|Published Online: November 18, 2016||$US5.00|
Despite the significant demand for graphic designers with web design skills, introducing and developing related technical skills in a design curriculum is problematic. The growing consensus is that such technological topics are best approached through practiced crafting, however, integrating these topics in a studio course may be stymied by two overgeneralized views: that web technology is constantly changing and that web design is distinguished from graphic design by virtue of interactivity. If these views are accepted, a learning objective like "develop working knowledge" may seem too transient or divergent for a graphic design studio. But while web technologies include a collection of passing technologies, they also include a set of stable and material-like constraints. Furthermore, these technologies are rooted in a concern for layout, a core graphic design topic. As such, the topic is appropriate for focused investigation in a graphic design studio. This article proposes an outline for a working knowledge of web design based on a brief overview of historical and existential contingencies and an argument about the minimal relevance of interactivity to the topic. It concludes with an outline of a studio project for developing this knowledge and examples.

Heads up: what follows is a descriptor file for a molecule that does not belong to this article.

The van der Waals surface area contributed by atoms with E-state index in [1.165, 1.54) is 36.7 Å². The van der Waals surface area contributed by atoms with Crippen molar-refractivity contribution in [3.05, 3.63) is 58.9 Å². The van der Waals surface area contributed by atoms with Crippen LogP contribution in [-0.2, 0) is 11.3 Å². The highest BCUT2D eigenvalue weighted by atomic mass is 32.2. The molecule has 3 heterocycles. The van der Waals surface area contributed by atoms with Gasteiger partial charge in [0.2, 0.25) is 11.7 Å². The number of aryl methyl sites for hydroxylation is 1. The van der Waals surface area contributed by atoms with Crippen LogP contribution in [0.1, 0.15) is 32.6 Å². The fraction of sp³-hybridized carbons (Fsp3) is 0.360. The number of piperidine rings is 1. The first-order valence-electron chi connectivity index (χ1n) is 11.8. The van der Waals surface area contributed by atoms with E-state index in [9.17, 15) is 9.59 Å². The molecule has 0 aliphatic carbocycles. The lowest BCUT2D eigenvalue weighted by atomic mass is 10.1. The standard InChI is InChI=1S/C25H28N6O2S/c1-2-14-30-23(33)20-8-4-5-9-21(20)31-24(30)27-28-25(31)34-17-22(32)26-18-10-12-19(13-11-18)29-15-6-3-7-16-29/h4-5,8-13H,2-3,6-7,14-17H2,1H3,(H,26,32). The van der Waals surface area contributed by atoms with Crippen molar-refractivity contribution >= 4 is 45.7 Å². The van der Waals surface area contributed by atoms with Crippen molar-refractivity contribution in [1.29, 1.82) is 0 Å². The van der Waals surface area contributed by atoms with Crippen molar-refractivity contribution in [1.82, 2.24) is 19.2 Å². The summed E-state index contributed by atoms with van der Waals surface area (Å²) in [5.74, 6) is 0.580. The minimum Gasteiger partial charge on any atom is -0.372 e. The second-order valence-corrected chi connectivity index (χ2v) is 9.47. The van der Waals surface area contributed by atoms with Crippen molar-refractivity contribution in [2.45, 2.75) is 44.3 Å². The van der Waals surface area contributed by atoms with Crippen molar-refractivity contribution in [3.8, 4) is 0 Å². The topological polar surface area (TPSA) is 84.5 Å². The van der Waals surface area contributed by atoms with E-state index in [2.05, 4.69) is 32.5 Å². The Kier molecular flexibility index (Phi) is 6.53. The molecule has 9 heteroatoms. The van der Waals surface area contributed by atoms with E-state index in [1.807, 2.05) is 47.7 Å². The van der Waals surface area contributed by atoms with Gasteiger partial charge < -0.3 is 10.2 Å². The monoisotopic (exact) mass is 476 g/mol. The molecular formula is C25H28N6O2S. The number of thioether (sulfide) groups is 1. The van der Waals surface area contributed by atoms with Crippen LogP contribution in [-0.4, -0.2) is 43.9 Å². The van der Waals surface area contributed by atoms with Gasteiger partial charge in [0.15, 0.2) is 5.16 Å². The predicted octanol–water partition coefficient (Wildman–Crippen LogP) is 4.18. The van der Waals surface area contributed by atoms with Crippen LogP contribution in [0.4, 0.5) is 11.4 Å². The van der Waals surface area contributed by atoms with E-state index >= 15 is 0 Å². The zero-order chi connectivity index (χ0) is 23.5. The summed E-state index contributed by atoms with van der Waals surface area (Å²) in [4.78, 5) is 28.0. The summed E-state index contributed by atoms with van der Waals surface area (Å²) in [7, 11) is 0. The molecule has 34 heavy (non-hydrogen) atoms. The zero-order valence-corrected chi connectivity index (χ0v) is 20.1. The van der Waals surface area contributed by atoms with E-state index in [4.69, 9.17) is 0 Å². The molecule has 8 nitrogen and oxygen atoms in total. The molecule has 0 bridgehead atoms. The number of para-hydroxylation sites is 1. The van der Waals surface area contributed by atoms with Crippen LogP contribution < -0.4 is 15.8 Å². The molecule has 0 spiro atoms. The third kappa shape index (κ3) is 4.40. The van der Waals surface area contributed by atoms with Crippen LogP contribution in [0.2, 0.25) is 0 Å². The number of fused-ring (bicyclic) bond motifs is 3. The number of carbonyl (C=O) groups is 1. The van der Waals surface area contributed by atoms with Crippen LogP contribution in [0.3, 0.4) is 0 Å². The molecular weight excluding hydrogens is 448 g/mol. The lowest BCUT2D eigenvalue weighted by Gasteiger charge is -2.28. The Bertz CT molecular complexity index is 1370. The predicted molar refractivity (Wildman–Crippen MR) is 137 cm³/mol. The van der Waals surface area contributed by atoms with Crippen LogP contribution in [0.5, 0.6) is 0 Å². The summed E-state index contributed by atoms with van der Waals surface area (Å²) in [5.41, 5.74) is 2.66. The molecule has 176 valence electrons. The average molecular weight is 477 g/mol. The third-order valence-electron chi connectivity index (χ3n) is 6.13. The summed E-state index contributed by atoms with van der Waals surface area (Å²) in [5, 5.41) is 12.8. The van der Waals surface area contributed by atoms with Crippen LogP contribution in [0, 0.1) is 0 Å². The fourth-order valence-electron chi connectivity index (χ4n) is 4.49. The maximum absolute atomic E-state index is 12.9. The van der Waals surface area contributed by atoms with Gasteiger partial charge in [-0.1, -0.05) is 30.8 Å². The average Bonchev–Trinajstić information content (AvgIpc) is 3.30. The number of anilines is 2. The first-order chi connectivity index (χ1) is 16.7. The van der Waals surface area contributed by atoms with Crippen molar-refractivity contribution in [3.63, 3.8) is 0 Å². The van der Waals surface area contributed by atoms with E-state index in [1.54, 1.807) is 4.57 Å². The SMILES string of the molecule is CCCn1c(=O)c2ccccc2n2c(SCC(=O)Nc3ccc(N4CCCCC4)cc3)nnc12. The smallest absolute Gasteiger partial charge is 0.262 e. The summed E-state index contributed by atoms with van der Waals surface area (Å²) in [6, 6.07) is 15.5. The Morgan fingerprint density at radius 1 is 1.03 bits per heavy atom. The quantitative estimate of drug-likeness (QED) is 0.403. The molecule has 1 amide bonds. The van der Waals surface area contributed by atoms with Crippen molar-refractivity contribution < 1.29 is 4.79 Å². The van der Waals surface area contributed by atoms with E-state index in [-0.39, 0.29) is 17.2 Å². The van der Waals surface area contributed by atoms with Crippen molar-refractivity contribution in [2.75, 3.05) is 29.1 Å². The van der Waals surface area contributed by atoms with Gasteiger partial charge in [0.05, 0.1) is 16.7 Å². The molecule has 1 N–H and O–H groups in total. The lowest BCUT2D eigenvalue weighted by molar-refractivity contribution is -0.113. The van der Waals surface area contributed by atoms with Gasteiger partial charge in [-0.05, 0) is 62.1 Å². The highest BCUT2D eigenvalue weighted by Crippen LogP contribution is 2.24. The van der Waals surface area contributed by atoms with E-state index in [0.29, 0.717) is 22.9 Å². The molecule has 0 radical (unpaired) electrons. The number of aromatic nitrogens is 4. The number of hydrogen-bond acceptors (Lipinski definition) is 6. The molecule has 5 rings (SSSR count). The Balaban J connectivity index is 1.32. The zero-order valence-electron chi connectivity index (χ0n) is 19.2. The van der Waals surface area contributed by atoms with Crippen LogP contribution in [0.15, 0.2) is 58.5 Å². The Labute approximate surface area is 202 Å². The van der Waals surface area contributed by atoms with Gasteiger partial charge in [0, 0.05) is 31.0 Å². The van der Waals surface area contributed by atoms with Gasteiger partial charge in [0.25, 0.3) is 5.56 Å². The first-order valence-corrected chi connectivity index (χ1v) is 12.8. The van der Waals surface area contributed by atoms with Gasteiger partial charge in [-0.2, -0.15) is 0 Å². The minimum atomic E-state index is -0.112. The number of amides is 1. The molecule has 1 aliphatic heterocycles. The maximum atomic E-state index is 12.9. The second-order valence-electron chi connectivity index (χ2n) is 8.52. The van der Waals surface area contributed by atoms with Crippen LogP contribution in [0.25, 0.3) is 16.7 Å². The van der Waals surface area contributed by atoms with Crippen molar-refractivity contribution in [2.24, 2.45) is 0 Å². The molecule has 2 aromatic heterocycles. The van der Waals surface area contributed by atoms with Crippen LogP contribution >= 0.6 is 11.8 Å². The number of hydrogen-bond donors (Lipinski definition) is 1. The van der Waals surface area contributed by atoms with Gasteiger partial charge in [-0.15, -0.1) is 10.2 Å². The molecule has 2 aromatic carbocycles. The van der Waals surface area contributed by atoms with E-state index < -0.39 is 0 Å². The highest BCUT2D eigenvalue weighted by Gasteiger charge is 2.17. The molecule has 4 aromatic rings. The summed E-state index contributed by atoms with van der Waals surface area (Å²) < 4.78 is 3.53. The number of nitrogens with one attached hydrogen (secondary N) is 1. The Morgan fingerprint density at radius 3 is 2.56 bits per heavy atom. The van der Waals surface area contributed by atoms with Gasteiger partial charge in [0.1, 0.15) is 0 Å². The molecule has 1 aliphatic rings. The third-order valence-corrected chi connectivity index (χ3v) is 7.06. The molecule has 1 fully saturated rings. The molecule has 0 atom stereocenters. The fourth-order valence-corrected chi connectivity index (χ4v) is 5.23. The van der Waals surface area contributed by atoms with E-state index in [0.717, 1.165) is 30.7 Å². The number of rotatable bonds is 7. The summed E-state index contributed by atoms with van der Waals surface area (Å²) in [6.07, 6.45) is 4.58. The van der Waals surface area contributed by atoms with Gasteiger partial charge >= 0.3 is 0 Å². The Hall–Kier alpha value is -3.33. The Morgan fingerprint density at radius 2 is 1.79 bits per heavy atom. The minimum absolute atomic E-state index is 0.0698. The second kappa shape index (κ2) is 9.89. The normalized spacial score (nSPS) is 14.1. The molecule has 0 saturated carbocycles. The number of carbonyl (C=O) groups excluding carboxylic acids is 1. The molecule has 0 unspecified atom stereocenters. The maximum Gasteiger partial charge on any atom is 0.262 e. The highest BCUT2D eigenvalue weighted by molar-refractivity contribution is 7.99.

|Keywords:||Web Design, Interaction, Technology|
Assistant Professor, School of Design, University of Cincinnati, Cincinnati, Ohio, USA